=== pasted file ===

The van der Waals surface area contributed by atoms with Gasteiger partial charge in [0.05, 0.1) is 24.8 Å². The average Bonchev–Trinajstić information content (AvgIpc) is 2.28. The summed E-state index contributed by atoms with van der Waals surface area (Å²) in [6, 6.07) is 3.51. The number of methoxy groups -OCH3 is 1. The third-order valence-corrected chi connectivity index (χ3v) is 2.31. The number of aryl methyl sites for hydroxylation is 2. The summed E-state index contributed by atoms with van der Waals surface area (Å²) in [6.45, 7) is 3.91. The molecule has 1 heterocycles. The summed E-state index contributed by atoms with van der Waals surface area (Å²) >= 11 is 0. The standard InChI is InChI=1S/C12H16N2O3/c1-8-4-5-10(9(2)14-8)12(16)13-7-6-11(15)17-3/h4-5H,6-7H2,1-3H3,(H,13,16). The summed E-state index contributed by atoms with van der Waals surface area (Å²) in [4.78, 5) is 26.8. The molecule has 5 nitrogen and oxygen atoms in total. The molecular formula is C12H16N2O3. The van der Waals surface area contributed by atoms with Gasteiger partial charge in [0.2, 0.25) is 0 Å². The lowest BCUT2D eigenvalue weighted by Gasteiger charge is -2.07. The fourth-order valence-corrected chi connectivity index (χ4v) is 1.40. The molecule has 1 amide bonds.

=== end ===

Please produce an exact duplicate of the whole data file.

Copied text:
The van der Waals surface area contributed by atoms with Gasteiger partial charge in [0.05, 0.1) is 24.8 Å². The average Bonchev–Trinajstić information content (AvgIpc) is 2.28. The summed E-state index contributed by atoms with van der Waals surface area (Å²) in [6, 6.07) is 3.51. The number of methoxy groups -OCH3 is 1. The third-order valence-corrected chi connectivity index (χ3v) is 2.31. The number of aryl methyl sites for hydroxylation is 2. The summed E-state index contributed by atoms with van der Waals surface area (Å²) in [6.45, 7) is 3.91. The molecule has 1 heterocycles. The summed E-state index contributed by atoms with van der Waals surface area (Å²) >= 11 is 0. The standard InChI is InChI=1S/C12H16N2O3/c1-8-4-5-10(9(2)14-8)12(16)13-7-6-11(15)17-3/h4-5H,6-7H2,1-3H3,(H,13,16). The summed E-state index contributed by atoms with van der Waals surface area (Å²) in [4.78, 5) is 26.8. The molecule has 5 nitrogen and oxygen atoms in total. The molecular formula is C12H16N2O3. The van der Waals surface area contributed by atoms with Gasteiger partial charge in [0.2, 0.25) is 0 Å². The lowest BCUT2D eigenvalue weighted by Gasteiger charge is -2.07. The fourth-order valence-corrected chi connectivity index (χ4v) is 1.40. The molecule has 1 amide bonds.